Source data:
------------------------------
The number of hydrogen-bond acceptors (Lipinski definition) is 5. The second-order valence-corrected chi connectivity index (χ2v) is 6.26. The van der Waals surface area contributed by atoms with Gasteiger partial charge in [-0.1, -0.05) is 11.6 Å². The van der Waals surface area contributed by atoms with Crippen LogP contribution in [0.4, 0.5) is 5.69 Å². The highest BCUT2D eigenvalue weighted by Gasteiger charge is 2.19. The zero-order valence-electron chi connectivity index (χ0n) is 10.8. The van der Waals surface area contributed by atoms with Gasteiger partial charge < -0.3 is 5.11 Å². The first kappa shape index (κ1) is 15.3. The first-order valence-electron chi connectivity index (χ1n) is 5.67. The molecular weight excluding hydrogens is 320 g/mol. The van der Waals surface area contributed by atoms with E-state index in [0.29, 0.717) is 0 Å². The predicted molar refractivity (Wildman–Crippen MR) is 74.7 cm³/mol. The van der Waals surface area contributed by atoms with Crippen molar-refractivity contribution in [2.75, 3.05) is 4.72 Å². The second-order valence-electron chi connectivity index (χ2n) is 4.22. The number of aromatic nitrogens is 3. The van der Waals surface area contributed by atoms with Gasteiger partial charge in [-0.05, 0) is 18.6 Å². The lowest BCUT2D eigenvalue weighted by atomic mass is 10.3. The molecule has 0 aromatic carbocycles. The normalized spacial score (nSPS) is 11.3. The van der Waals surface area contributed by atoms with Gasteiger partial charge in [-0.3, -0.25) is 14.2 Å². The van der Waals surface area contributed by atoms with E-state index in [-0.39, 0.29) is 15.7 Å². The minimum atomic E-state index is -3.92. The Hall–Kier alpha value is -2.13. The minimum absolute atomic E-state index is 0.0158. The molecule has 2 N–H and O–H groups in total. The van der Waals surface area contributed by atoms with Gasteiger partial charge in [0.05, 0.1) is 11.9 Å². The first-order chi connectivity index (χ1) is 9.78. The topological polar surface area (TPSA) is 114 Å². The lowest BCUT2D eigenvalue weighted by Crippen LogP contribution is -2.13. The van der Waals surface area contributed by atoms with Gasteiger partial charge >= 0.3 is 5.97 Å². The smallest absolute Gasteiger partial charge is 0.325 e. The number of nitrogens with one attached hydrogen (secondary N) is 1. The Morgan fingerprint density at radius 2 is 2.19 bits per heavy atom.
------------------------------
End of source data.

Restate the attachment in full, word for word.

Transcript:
The number of hydrogen-bond acceptors (Lipinski definition) is 5. The second-order valence-corrected chi connectivity index (χ2v) is 6.26. The van der Waals surface area contributed by atoms with Gasteiger partial charge in [-0.1, -0.05) is 11.6 Å². The van der Waals surface area contributed by atoms with Crippen LogP contribution in [0.4, 0.5) is 5.69 Å². The highest BCUT2D eigenvalue weighted by Gasteiger charge is 2.19. The zero-order valence-electron chi connectivity index (χ0n) is 10.8. The van der Waals surface area contributed by atoms with Gasteiger partial charge < -0.3 is 5.11 Å². The first kappa shape index (κ1) is 15.3. The first-order valence-electron chi connectivity index (χ1n) is 5.67. The molecular weight excluding hydrogens is 320 g/mol. The van der Waals surface area contributed by atoms with E-state index in [0.29, 0.717) is 0 Å². The predicted molar refractivity (Wildman–Crippen MR) is 74.7 cm³/mol. The van der Waals surface area contributed by atoms with Crippen molar-refractivity contribution in [2.75, 3.05) is 4.72 Å². The second-order valence-electron chi connectivity index (χ2n) is 4.22. The number of aromatic nitrogens is 3. The van der Waals surface area contributed by atoms with Gasteiger partial charge in [-0.05, 0) is 18.6 Å². The lowest BCUT2D eigenvalue weighted by atomic mass is 10.3. The molecule has 0 aromatic carbocycles. The normalized spacial score (nSPS) is 11.3. The van der Waals surface area contributed by atoms with Gasteiger partial charge in [-0.3, -0.25) is 14.2 Å². The van der Waals surface area contributed by atoms with E-state index in [-0.39, 0.29) is 15.7 Å². The minimum atomic E-state index is -3.92. The Hall–Kier alpha value is -2.13. The minimum absolute atomic E-state index is 0.0158. The molecule has 2 N–H and O–H groups in total. The van der Waals surface area contributed by atoms with Gasteiger partial charge in [0.05, 0.1) is 11.9 Å². The first-order chi connectivity index (χ1) is 9.78. The topological polar surface area (TPSA) is 114 Å². The lowest BCUT2D eigenvalue weighted by Crippen LogP contribution is -2.13. The van der Waals surface area contributed by atoms with Gasteiger partial charge >= 0.3 is 5.97 Å². The smallest absolute Gasteiger partial charge is 0.325 e. The number of nitrogens with one attached hydrogen (secondary N) is 1. The Morgan fingerprint density at radius 2 is 2.19 bits per heavy atom.